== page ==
Mike Myers plays the Cat in a phenomenally failed performance. He is horribly miscast, although to be fair I don’t think ANY actor could have made this script work. Same goes for the other actors in this movie. Spencer Breslin and Dakota Fanning as Conrad and Sally are blander than rice cakes, Kelly Preston is more fragile than a porcelain doll and Alec Baldwin is so cartoonishly evil I’m surprised he doesn’t have a moustache to twirl.
I’m not necessarily blaming the cast for their performances; like I said, the script is atrocious. This movie is a failure on everyone’s part, especially the studio behind it. Whoever wrote this needs a smack in the face with a brick and a lesson on writing good scripts. These characters are just so terribly developed. Sally and Conrad? Good grief, they’re both walking stereotypes. The kids in the book were just normal children. That’s why the moral about a little mischief being okay is still balanced out with responsibility. Here, Conrad’s out of control, though it’s never explained why, and Sally’s only interested in bossing everyone around (again, never explained why). Stereotypes are not a good starting point for character arcs!
The mother? Total wet wipe. She’s dull as a bucket of rocks and a complete idiot for not seeing Alec Baldwin’s lies. Who lets their boyfriend talk them into considering military school? That doesn’t even make any sense!
Speaking of Alec Baldwin, talk about weak characterisation. He might as well be wearing a sign saying I AM THE ANTAGONIST. And while I’m on the subject, why does this movie even NEED an antagonist? If you’re going to add one in, at least make them interesting! This one is completely one note. He has the flimsiest of excuses for existing in the first place, and don’t even bother with motivations for getting rid of the children. The writers forgot to give him one. He apparently just doesn’t like kids. Big deal. So why would he even want to marry a woman with two kids?

The Fish is completely shoved to the side in favour of the Cat’s zany antics, and you can forget about his established existence as the voice of reason. He’s just a nervous nelly played entirely for laughs and only appearing when the plot remembers he’s supposed to be there. The babysitter who slips into a coma five minutes in? Completely pointless. There’s really nothing to even say about her.

And now, let’s get to the Cat himself.
I get that the Cat is the Seuss mascot, and the book is very simply written. But there’s expanding on a character and there’s making him a total raving maniac. You’d never read the book and think the Cat was a sociopath like he is in the movie. The Cat is meant to be fun and mischievous, not spouting R-rated jokes and running around laughing like an axe murderer. That’s not what the Cat is about.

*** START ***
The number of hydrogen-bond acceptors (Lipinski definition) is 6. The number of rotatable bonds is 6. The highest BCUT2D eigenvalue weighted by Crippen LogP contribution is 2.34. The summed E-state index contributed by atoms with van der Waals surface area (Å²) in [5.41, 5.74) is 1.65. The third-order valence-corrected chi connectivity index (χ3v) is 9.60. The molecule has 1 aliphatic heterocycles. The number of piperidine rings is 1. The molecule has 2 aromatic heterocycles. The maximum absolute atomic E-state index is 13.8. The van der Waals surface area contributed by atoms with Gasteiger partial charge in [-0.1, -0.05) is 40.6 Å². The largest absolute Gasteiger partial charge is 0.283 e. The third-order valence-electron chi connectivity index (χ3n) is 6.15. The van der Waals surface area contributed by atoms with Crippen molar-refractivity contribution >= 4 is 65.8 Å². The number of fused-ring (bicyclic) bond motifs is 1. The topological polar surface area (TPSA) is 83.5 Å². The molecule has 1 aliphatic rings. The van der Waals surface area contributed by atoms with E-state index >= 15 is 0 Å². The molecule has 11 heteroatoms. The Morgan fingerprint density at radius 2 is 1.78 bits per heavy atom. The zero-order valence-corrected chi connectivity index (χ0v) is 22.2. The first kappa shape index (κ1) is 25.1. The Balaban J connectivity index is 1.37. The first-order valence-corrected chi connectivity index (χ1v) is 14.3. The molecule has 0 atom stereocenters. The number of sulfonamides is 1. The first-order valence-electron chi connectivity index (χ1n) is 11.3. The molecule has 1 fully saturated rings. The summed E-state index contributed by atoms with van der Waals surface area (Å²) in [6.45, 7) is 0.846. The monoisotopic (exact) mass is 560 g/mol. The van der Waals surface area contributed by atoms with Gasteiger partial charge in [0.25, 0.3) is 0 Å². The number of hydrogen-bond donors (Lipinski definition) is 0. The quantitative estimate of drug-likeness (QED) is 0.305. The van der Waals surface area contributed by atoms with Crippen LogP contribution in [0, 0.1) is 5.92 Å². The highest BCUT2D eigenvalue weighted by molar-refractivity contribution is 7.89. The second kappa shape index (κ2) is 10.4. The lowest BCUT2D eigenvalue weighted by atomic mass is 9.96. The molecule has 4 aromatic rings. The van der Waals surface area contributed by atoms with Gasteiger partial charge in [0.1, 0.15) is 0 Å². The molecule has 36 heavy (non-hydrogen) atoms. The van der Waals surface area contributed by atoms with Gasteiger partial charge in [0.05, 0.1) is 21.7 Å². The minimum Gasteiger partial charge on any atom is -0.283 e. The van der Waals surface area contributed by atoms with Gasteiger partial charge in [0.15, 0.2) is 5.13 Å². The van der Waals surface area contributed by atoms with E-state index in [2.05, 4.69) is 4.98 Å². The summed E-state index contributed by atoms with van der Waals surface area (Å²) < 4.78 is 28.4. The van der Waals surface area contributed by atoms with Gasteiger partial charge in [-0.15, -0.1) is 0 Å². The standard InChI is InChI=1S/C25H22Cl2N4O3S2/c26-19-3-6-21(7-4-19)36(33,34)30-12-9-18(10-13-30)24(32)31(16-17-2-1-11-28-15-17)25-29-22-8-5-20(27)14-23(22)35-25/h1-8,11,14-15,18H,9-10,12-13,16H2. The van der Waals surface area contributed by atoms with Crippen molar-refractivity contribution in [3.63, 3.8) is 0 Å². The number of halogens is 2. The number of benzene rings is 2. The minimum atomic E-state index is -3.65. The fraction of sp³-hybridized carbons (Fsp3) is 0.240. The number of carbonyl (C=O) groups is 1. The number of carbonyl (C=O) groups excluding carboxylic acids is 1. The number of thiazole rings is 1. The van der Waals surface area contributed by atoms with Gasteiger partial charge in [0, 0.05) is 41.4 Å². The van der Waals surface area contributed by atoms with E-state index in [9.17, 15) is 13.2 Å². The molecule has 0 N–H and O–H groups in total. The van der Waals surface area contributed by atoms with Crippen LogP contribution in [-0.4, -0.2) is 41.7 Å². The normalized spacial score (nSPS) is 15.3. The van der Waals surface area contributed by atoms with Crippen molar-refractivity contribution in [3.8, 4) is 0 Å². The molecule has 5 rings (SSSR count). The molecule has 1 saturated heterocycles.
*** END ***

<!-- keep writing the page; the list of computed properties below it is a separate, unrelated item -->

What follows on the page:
An adaptation done right

If you want to an example of expanding on a character while still being true to the source material, look at the 1971 animated special. To be fair, Dr Seuss wrote the teleplay for this one, so it would make sense that all changes work well. But let’s put that aside and look at the Cat.
He comes in, the fish panics and tells him to go. The Cat leaves, then charges back in saying he’s lost his moss-covered three-handled family gradunza and asks the kids to help him find it, therefore tricking them into making a mess.
The best comparison I can draw to the Cat in this is perhaps Gene Wilder’s Willy Wonka. Remember how he was whimsical, elegant and fun, but also had a slightly diabolical edge? You didn’t know what he was thinking, but you did know he’d already planned out every step of the journey. And that’s the sense you get with the 1971 Cat. Voice actor Allan Sherman really does a great job, giving the perfect blend of delightfully wicked and whimsy. You never get the sense that he’s straight up evil though. Unlike Myers, who’s more interested in making terrible jokes and grinning at the audience. Plus, the stuff he gets into is just way too crazy and mean! It goes beyond the realm of harmless fun and straight into borderline criminal activity. I don’t know who came up with this, but I’m prepared to bet they were dropped.

I should point out that the director of the movie is Bo Welch, a production designer who’s worked on a lot of Tim Burton films. And I will say, the sets in the movie do look very nice. The costuming and makeup? Designed with an Etch-A-Sketch and fed through a threshing machine. That’s the nicest possible way I can put it.